Smart glasses have been cropping up in news coverage for several years, with several high profile experiments such as Google Glass and Snapchat’s Spectacles being tried, tested and in some cases criticised by journalists and industry experts alike.
We look at what this technology is and how it could transform our lives.
What do smart glasses do?
Just like with regular spectacles, different smart glasses can do different things. Some claim to be able to change lens depending on the exterior environment, others take photographs of what you can see and post them on your social feed, while some present you with a mini version of your phone's screen display.
What are smart glasses?
The technology behind the smart glasses, for instance a camera, is built into the lens, while the specs connect wirelessly to your smartphone to transfer data from one to the other. Some are controlled using a small button, while other versions rely purely on audio commands.
But smart glasses aren't just for gadget-hungry early adopters: there’s also a more altruistic side to the technology. It has been posited that smart glasses will be able to help those who are visually impaired or hard of hearing.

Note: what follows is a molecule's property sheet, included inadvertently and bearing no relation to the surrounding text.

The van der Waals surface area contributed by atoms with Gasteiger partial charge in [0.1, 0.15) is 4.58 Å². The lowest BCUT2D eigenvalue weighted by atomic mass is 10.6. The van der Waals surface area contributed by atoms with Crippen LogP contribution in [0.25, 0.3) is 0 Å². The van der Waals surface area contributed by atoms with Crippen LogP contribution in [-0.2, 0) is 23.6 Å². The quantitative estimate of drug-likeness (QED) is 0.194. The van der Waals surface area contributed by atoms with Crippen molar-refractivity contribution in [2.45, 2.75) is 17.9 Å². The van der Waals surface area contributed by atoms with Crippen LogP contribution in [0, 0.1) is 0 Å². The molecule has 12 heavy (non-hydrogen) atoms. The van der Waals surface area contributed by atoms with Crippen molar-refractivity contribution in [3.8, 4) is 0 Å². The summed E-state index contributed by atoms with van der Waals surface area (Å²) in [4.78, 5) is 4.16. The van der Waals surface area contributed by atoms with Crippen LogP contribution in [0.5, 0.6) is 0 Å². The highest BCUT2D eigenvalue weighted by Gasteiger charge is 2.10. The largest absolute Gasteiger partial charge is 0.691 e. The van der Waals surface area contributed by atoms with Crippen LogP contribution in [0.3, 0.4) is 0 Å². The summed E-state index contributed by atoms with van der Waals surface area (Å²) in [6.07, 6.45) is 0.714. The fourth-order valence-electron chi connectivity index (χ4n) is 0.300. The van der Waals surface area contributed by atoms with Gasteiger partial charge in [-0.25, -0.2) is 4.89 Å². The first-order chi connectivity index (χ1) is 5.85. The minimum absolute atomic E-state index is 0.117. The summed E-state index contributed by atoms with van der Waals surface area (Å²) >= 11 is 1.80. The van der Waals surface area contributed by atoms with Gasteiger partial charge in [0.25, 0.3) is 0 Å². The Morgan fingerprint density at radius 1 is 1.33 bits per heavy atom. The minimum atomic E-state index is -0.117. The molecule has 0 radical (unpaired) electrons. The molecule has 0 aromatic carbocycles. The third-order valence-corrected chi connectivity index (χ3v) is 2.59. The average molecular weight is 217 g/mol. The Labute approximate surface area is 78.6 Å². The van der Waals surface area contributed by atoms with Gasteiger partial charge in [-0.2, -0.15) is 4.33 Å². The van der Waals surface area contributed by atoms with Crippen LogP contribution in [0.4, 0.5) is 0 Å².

Who invented smart glasses?
While people have been wearing glasses since the 13th century, smart glasses have only been on the market in the 21st century, with Google Glass going on sale to the general public in 2014.
Business Insider reported that Babak Parviz, a director at Google X, was the leader behind the Google Glass team and was responsible for their creation.
Who actually owns a pair of smart glasses?
Not that many people are wearing smart glasses at the moment, and it’s not quite time to swap your trusty specs for their high-tech cousins just yet.
While technology giants have been making smart glasses for a few years now, and Juniper Research predicted that revenues from smart glasses will grow from $327 million (£242.6m) this year to $9 billion (£6.7bn) in 2021, they still remain a pricey and bulky gadget to own.
The now discontinued Google Glass retailed with a $1,500 prototype, and while the $129 (£129.99) Snap Spectacles are cheaper, it’s still a steep price to transfer videos to the Snapchat app.
Privacy campaigners also reacted to the cameras in Google Glass, with the idea that people could take photographs of other people without anyone knowing raising large concerns.
And, there’s also the aesthetics to consider. Consumers still seem reluctant to wear the headgear out and about at the moment, but with the designs getting ever more user-friendly, perhaps we’ll all be contributing to that $9 billion (£6.7bn) market share in 2021.